What Money Cant Buy.

Review :

It is an easy reading book about the continuous progressive encroachment of free market mechanisms of putting a price on everything, into ethical values and into the common patrimony of society. The author is showing by examples how in the last decades in the global capitalist world, little by little, everything has become for buying or sale: surrogate mothers, human organs and blood, politicians, children, the right to pollute, honor, integrity, power and even the manipulation of collective consciousness. Also how sacred property of an entire nation like underground water, mineral resources, fauna and flora, national healthcare and education systems, legislative power, etc. are gradually and legally sold to private investors to the detriment of future generations.

As the author demonstrates by concrete examples, putting a price on civic and ethical values and letting them be for sale, destroys them permanently to the benefit of no one. For example, buying access to Ivy League colleges only diminishes their reputation and value of the degrees issued and saps the public beliefs in academic merits. What happens to a society left out of any civic virtues when she needs all of them in order to survive inside or outside attacks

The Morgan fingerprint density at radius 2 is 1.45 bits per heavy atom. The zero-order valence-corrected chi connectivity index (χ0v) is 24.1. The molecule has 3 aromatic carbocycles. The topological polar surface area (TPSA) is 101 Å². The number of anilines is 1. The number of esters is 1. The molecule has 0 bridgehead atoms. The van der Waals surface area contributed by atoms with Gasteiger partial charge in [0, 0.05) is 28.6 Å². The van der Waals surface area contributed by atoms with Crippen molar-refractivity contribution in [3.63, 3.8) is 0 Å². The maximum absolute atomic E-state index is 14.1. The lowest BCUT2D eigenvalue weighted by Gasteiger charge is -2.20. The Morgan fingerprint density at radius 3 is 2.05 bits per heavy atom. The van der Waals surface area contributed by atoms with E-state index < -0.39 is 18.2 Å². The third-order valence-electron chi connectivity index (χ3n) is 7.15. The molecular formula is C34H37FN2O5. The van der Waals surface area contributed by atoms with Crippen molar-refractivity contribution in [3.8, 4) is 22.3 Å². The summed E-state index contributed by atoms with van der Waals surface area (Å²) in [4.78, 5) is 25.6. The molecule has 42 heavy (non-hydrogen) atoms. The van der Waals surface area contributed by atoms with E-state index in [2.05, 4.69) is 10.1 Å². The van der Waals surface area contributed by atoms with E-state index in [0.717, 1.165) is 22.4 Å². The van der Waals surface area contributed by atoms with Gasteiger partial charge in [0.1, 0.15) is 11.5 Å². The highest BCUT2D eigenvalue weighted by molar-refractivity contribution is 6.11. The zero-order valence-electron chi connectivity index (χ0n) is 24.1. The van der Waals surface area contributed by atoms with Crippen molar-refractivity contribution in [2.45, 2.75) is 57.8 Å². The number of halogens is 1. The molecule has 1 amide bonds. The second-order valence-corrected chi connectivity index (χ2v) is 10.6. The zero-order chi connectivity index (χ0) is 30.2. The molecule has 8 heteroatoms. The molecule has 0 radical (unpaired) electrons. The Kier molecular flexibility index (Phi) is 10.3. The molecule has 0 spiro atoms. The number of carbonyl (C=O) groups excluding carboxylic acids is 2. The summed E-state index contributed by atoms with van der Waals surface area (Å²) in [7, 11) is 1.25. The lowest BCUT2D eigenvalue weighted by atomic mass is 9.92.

From the book content, there is no foreseeable defense against this trend and the future of capitalist societies looks bleak, a kind of a dark era of a new kind. I know that 300 years ago, it was acceptable to buy a colonel rank in the army for a boy of six years old, to buy humans as slaves, to buy entire colonies with inhabitants with all, to buy public office with gold, and so on, but I thought we at a global level have put this behind, not that we have dialectically returned to it on a superior level. To me this book is showing another side of unregulated capitalism, one that by itself is sufficient cause for its future bankruptcy.

I recommend the book because in the first place it is an easy reading and secondly because it makes the reader more aware to the ugliness of present trends in our society. It is always good to know the world you are living in.

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